Tsuyoshi Fujita didn't have room for three Divining Tops.

Time constraints, both real and in terms of board development against pressure, have made Sensei's Divining Top anything from an automatic four-of in green decks. Tsuyoshi Fujita, largely considered the world's leading deck designer, runs only two copies in his Legend-packed deck. Fujita distinguishes his Weapon of Choice as a beatdown deck instead of control … with his many Bandit Warlords searching up not just Umezawa's Jitte but Tatsumasa the Dragon Fang and Konda's Banner (a "Crusade" for Meloku's spawn), not to mention all kinds of giant Dragons, Moonfolk, and Snakes jockeying for inclusion, the Resident Genius has room for only two Tops.

Kibler plays none at all. "It's a question of deck space," says multiple Grand Prix-winning Dragonmaster. "The cards in the block are just so powerful that you need to react quickly and don't necessarily have time to use on the Top … but more than that, I just can't see running Sensei's Divining Top over Gifts Ungiven. If I'm in a stalemate, I can Gifts for Sakura-Tribe Elder, Seshiro, Sosuke's Summons, and anything and break through without significantly thinning the threat count of my deck. You just don't have room for Top and the Snake engine."

Along with keen deck design, this Pro Tour is going to be decided by knowledge of the format. As with Sensei's Divining Top, players are divided on the inclusion of Cranial Extraction in their green decks.

"Players do stupid things, and players miss," said Osyp Lebedowicz. "First round, I played out North Tree. My opponent had North Tree but wanted to set up the long game, so he Extracted me … for Extraction. Supposedly you win the control match by winning the fight over Extraction, but I don't play any and he missed. So I attacked him for six and played Yosei. Good game."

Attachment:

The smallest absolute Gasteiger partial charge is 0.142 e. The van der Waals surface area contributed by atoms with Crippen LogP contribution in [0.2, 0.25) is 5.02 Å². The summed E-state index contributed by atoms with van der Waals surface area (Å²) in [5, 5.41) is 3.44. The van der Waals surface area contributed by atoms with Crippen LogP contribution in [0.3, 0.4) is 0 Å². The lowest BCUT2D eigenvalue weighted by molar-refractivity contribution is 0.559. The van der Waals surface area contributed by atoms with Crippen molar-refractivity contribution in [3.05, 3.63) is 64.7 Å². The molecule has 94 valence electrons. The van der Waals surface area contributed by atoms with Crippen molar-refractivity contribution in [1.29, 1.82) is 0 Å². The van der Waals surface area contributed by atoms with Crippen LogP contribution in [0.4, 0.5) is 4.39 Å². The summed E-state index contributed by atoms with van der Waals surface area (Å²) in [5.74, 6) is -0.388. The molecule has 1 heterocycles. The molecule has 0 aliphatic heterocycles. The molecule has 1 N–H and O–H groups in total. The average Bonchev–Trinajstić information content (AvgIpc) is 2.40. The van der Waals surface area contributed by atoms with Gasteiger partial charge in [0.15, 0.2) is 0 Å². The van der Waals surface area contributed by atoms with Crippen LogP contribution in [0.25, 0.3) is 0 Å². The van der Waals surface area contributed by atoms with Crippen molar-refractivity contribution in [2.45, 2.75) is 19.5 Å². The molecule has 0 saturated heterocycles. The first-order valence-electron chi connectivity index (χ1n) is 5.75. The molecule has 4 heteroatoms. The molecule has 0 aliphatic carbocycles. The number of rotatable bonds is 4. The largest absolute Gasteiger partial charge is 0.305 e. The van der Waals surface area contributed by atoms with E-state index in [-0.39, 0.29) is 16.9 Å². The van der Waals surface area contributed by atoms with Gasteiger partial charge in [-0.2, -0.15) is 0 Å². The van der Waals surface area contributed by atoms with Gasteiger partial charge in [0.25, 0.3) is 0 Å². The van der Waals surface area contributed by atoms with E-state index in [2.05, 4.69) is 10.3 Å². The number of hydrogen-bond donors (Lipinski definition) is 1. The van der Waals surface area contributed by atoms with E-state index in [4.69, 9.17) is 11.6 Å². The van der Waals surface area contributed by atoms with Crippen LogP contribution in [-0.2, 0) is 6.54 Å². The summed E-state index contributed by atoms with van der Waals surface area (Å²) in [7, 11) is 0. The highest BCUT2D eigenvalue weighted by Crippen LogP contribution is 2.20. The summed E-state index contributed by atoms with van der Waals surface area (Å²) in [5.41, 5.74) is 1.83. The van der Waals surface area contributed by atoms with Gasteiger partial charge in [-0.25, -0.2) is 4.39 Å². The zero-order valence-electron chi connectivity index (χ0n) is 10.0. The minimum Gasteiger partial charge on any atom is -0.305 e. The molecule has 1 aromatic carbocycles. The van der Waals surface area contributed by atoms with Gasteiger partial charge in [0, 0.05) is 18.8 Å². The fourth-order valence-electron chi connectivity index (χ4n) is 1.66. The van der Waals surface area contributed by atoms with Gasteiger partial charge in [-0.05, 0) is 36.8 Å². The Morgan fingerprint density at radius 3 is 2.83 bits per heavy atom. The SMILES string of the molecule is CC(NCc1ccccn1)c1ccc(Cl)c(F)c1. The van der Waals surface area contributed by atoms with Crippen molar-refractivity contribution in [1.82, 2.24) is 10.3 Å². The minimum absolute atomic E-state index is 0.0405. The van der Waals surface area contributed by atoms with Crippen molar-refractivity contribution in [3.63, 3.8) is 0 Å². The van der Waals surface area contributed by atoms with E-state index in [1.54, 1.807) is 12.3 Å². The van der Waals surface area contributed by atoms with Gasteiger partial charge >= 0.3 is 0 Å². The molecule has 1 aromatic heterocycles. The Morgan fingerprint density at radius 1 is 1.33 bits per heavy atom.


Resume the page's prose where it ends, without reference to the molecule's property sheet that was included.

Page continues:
Cranial Extraction

"Extraction is fine," retorts Kibler. "You shouldn't miss, at least after sideboards." In their match, Kibler Extracted Lebedowicz for Yosei early, taking two out of the Pro Tour-Venice Champion's hand, disrupting his trump. "Extraction doesn't affect the board and it doesn't dig you out of trouble, but it's fine and can be a strong sideboard card."

An even more skill-testing guess at the library comes in the form of Cranial Extraction's red equivalent. Fujita and many of the Japanese are packing Mindblaze. By checking out the opponent's graveyard, it is pretty easy to guess how many Sakura-Tribe Elders are in their libraries, making double Fireblast a very real possibility for the canny Japanese.

To sum up some of the core strategies that are defining the top tables, we have the ability to search out and accelerate mana (specifically basic lands), manipulating draws with Sensei's Divining Top, and coming out with powerful - usually Legendary - threats. Surprising everyone is a player doing all these things … except not with green.

Kai Budde came to Philadelphia with a black-white control deck using Journeyer's Kite to set up his Divining Tops and has been crushing the more expected green decks all day. With cards like Hero's Demise, he is matching the opponent's Time of Need and Legendary victory conditions, coming out himself with cards like Yukora, the Prisoner; few are the Legends that can match his Servant of Oni. Watching Kai play, I was startled at the speed and surety of the former champion's play, a possible sign of a return to his dominance in ages past.

"He's playing fast," observed Buehler. "He's tested and it shows. You can tell because he isn't improvising or relying on his former talent. Kai's back."

At a perfect 6-0 with a deck that is tearing up the expected field, the most decorated player in the history of the Pro Tour looks to be making a great run to Sunday -- but he'll have to make it through Saturday first.